BBQ Beet Burgers with Onion Rings


The theme this month for The Recipe Redux is all about kitchen staples from scratch:

What favorite kitchen staples do you now make from scratch – but in the past you purchased? Show us your best DIY recipe for keeping cupboards, fridge or freezer stocked with healthy basics.

And yes, veggie burgers are a staple in my book 🙂 I am all about having veggie burgers on hand- it is so easy to have them in the freezer for a quick weeknight meal. I love crumbling them up for salads or wrapping them in a tortilla with a quick tzatziki sauce and some fresh veggies. The possibilities are endless. However, I rarely find a veggie burger that I like- they are too flimsy, the flavor is a lacking or the texture is wrong. After being disappointed over and over again, I decided the solution was to come up with my own version! This recipe is super easy and it produces a nice, hearty burger. It has been a lifesaver on our trip- it is simple enough that it can be made with basic kitchen equipment and the ingredients are all readily available (although we have subbed other veggies for the beets on many occasions).


These burgers not only taste great, they are also a high protein veggie option! They have legumes and whole grains- complementary foods that together make a complete protein. What is a complete protein? The body breaks down protein into its small building blocks, called amino acids. There are 20 amino acids that your body needs and uses to build muscle and perform daily functions- everything from digestion to carrying out chemical reactions and healing. The body can make most of the amino acids that it needs, but there are nine amino acids that the body cannot make. These are called essential amino acids. Your body needs them, but cannot make them, so therefore it is essential that you get them every day through food.

Some foods, like meat and eggs (and a few plant based foods, like quinoa, chia, buckwheat and soy) are complete proteins, meaning they have all 9 essential amino acids. Some foods, like beans or grains, have most of the amino acids your body needs, but are missing a few. Beans are low in methionine, but whole grains have planty of methionine. Whole grains are low in lysine, but beans are high in lysine. Put them together and what do you have? All the amino acids your body needs! Eating both legumes and whole grains means you are getting all the essential amino acids- you are complementing proteins and ensuring that all your amino acid needs are covered!


Also, they taste pretty freakin’ awesome as well. The sweetness of the beets goes really well with the BBQ sauce. The beets also help prevent the patties from being too dry and they add a unique color that *almost* makes them look like real burgers. They can be baked or pan fried, and a little cheddar and a slice of granny smith apple really takes these to the next level. They freeze really well too- make a big batch, pan fry them and then load them into your freezer and pull them out for a quick meal on those busy nights.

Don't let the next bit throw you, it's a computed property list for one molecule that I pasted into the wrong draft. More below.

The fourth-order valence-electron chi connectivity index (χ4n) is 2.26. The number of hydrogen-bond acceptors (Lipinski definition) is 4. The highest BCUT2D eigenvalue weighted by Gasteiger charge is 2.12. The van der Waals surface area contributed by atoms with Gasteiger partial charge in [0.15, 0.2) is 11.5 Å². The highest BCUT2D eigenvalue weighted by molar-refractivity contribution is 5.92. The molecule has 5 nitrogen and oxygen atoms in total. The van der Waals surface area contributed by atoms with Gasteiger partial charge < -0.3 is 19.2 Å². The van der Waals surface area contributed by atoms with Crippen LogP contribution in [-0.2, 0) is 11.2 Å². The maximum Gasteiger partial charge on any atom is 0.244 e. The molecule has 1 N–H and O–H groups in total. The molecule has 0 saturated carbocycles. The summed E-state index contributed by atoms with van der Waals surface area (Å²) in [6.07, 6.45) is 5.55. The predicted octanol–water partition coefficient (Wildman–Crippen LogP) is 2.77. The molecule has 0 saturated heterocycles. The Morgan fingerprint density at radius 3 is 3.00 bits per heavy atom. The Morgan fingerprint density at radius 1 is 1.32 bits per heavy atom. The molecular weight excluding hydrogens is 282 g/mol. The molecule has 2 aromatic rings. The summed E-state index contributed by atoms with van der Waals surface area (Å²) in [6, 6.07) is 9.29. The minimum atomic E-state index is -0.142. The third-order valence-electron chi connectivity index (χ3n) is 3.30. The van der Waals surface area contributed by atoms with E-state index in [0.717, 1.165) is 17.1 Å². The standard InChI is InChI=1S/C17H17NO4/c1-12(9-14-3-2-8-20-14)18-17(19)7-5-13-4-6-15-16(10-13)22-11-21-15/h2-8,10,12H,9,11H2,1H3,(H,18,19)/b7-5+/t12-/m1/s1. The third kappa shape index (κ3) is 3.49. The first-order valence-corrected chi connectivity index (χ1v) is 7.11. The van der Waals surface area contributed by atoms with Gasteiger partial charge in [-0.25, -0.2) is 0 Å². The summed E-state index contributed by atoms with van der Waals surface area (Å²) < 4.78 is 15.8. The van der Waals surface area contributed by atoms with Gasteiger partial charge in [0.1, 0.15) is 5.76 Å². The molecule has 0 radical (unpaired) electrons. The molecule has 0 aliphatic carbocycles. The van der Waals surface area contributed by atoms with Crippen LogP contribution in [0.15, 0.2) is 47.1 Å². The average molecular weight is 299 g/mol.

BBQ Beet Burgers with Crispy Onion Rings
Recipe type: Dinner
Cuisine: American
Serves: ~6
A high protein veggie burger that holds up well and tastes awesome with BBQ sauce nd homemade onion rings!
  • 1 Beet
  • ½ cup Brown Basmati Rice
  • ½ cup Crimson Lentils
  • 1¾ cups Water or Broth
  • ¼ cup Onion, chopped
  • 1 Egg, beaten
  • BBQ Sauce
  • 1 small Onion, thinly sliced into rings
  • 1 Egg, beaten
  • ½-1 cup Whole Wheat Flour
  1. Preheat oven to 350F.
  2. Wash beet. Remove any greens still attached. Wrap beet tightly in aluminum foil and roast until soft, about 30 minutes. Remove beet from oven and allow to cool.
  3. Meanwhile, bring brown rice and water to a boil in a saucepan with a lid. Reduce heat to a simmer, cover and cook for 20 minutes.
  4. Remove lid, stir in lentils and replace lid quickly. Return to a simmer and allow to cook for about 15 minutes more, until all the water has absorbed and lentils and rice are soft. Allow to cool to room temperature.
  5. When beet is cool enough to handle, slip skin off and shred using a food processor or a cheese grater. Don't worry about the pink fingers, the pink usually tones itself down after a few washes. If you re really concerned about it, feel free to wear gloves.
  6. Combine shredded beet, rice/lentils, chopped onion and one egg. Mix well.
  7. Heat a nonstick pan over medium high heat. When pan is hot, add about ⅓ cup burger mixture. Smash down to about ½" thick and allow to cook until the edges are turning brown, about 4 minutes. Flip and cook 4 minutes on the other side. (At this point you can allow the burgers to cool and then freeze them, or serve them piping hot with your favorite toppings)
  8. Make Onion Rings:
  9. Preheat oven to 325F. Line a baking sheet with parchment paper.
  10. Separate onions into individual rings.
  11. Dip each ring into flour, then into the other beaten egg.
  12. Place ring onto the parchment lined tray. Repeat until all the onion rings are coated.
  13. Bake until golden brown and crispy, about 10 minutes. Cover beet burger in BBQ sauce, then top with crispy onion rings and serve on a toasted bun.
It is not necessary to cook the rice and lentils together. I have found that I like using fewer pots and pans, so I do it in one pot, but feel free to cook them separately to ensure that they cook properly. Or, if you have leftovers, stir in 1 cup each of lentils and rice.
Sliced Granny Smith Apples are absolutely killer on these burgers!

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